Love of the life: Jensen Ranch continues family passion in land and livestock
Colony – Located along the Belle Fourche River, Jensen Ranch prides itself in their quality cattle production and management of the land, says rancher Janet Jensen.
Jensen, her husband Thorval, Jr. and the couple’s children Lee and Tami manage the family’s operation that has been in business for over 70 years.
Jensen Ranch patriarch Thorval Jensen, Sr. grew up the son of a Danish Lutheran minister who was a traveling trouble-shooter for the Lutheran church in Nebraska.
In the 1930s, Thorval, Sr. and a friend made their first marks in Wyoming and began the roots of the Jensen family in Wyoming agriculture.
“They came to eight miles south of Moorcroft on Buffalo Creek on the homesteader train filled with farming supplies from Cozad, Neb.,” says Jensen.
She explains that Thorval, Sr. was able to make a profit selling corn and hogs to oil field workers who preferred the taste of corn-fed hogs to slop-fed hogs.
An enterprising businessman, Thorval, Sr. purchased land for alfalfa production and later acquired ranches in the area as he had opportunity where he broke into sheep and cattle production with his wife Lillian.
“In 1946, Thorval, Sr. heard of land for sale along the Belle Fourche River, which belonged to three VVV ranches that had gone bankrupt,” Jensen says, noting that the current ranch is comprised of part of that land transaction.
Thorval, Jr. and Janet assumed operation of the land in 1966, spending their working career developing the resources the land had to offer. Nearly 1,200 acres of land were cleared, leveled and finalized into useable hay land and crop land.
Jensen also notes numerous miles of canals and irrigation works were developed, with large impoundments constructed to provide supplemental irrigation water.
Jensen explains that the couple’s two children Tami and Lee originally pursued careers outside of ranching before returning to the family operation.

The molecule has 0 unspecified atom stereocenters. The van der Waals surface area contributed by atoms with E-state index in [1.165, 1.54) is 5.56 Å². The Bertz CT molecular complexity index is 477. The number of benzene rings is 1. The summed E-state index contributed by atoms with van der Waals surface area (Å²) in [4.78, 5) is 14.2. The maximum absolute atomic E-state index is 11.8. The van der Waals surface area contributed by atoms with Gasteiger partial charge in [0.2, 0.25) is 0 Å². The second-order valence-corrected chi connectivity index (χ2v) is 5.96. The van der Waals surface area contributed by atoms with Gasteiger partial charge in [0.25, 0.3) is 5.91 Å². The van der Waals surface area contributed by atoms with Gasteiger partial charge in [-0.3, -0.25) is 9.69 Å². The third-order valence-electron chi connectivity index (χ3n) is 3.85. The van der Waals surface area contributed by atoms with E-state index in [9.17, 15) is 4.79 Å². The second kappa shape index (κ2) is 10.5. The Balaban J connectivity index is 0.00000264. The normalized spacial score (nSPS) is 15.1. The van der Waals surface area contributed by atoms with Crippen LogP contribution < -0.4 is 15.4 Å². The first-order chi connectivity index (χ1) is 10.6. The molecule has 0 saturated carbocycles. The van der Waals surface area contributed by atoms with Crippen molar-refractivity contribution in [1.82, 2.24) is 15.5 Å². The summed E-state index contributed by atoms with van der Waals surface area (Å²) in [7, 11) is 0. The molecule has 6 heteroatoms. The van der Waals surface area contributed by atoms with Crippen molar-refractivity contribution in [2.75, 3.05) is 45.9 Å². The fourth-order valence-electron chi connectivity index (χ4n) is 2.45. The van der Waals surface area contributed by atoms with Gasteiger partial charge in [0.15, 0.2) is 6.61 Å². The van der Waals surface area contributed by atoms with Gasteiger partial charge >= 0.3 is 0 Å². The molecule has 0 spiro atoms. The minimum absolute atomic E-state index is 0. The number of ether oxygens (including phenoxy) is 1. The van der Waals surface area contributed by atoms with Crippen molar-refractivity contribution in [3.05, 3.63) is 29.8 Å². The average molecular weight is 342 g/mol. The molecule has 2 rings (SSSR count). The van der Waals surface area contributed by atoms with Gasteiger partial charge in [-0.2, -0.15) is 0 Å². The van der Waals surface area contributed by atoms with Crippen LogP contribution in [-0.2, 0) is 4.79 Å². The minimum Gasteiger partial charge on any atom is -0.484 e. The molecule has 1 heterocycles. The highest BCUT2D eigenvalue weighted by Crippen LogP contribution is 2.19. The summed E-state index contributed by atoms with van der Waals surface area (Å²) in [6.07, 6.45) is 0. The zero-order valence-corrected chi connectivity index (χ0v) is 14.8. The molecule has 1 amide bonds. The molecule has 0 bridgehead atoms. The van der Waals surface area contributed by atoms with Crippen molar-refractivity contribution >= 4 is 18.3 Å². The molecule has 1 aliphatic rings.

“Tami went to the University of Wyoming (UW) and got her degree in accounting. She worked in Arizona, Texas and Idaho with a helicopter crew doing firefighting contracts,” says Jensen.
She continues, “Lee went to UW and got his bachelor’s degree in range management and master’s degree in water resources management before working in mining for Black Thunder Coal Mine in the eastern Powder River Basin.”
Tami returned to Wyoming to take over the bookkeeping of Jensen Ranch and Jensen Construction.
After Thorval, Jr. suffered health complications in 2009, Lee managed the family businesses while still working in mining for three years.
“In 2012, he came home with his wife Heidi and their children Tucker, Hadlie and Gunner,” she comments. “We will always be thankful for the support Lee received from Black Thunder Mine.”
The Jensen Ranch is primarily a cattle operation, with both Thorval, Jr. and Janet, as well as Lee and Heidi bringing in herds to the ranch.
“Lee and Heidi put together a cowherd while he worked at Black Thunder Coal Mine and brought them into the operation,” Jensen says.
Both fall-calving and spring-calving herds are managed at the ranch.
All first-calf heifers are artificially inseminated (AI) with no bull service and opens from this period are re-inseminated as fall calving first calf heifers with bull service. All second-calf heifers are AI-bred, as well, Jensen explains
Most pregnancy testing is conducted by Lee, and AI breeding is now done by Lee’s son Tucker and long-time employee Jeremiah Aurand.
Because of the irrigation available on the ranch, Jensen explains they typically hold their current calf crop over as yearlings to take advantage of the feed base, using the feedlot and feed bunks in pasture conditions for the cattle.
“We use water from our three storage dams onto diked and leveled land,” says Jensen. “We own shares in irrigation water storage in Wyoming via Keyhole Reservoir, as well.”
In addition to their range operations, the ranch also manages a feedlot where they care for clients’ cattle for turnout to summer grass.
“We use the feedlot and feed bunks in pasture conditions for these cattle,” Jensen continues.
According to Jensen, Thorval, Sr. and Lillian were passionate about their agricultural pursuits, with Thorval, Sr. preferring land and irrigation management and Lillian preferring livestock production.
“Lillian A.M. Jensen introduced the first Angus and Charolais cattle in Hereford cattle country,” explains Jensen. “She introduced Suffolk and later Cheviot sheep for meat production and not the wool usually bred for in this area.”
Jensen continues, “They passed this love of land and livestock to their children and grandchildren.”
She notes Thorval, Jr. always thought his parents did jobs on the operation in the most strenuous way and therefore worked diligently to make improvements to make the ranch more efficient.
“He vowed to do things the easier way by engineering facilities and designed irrigation systems to be less labor intensive,” she states. “Thorval, Jr. was always rebuilding equipment to stand up to vigor’s of the agricultural process.”
As she reflects on their life in ranching, Jensen says the most rewarding aspects for her revolve around her family and stewardship of the land.
“I enjoy being able to work with our children and grandchildren. Our goal is to always try to leave the Jensen Ranch and our livestock better than how we received the land,” she concludes.
Emilee Gibb is editor of Wyoming Livestock Roundup and can be reached at firstname.lastname@example.org.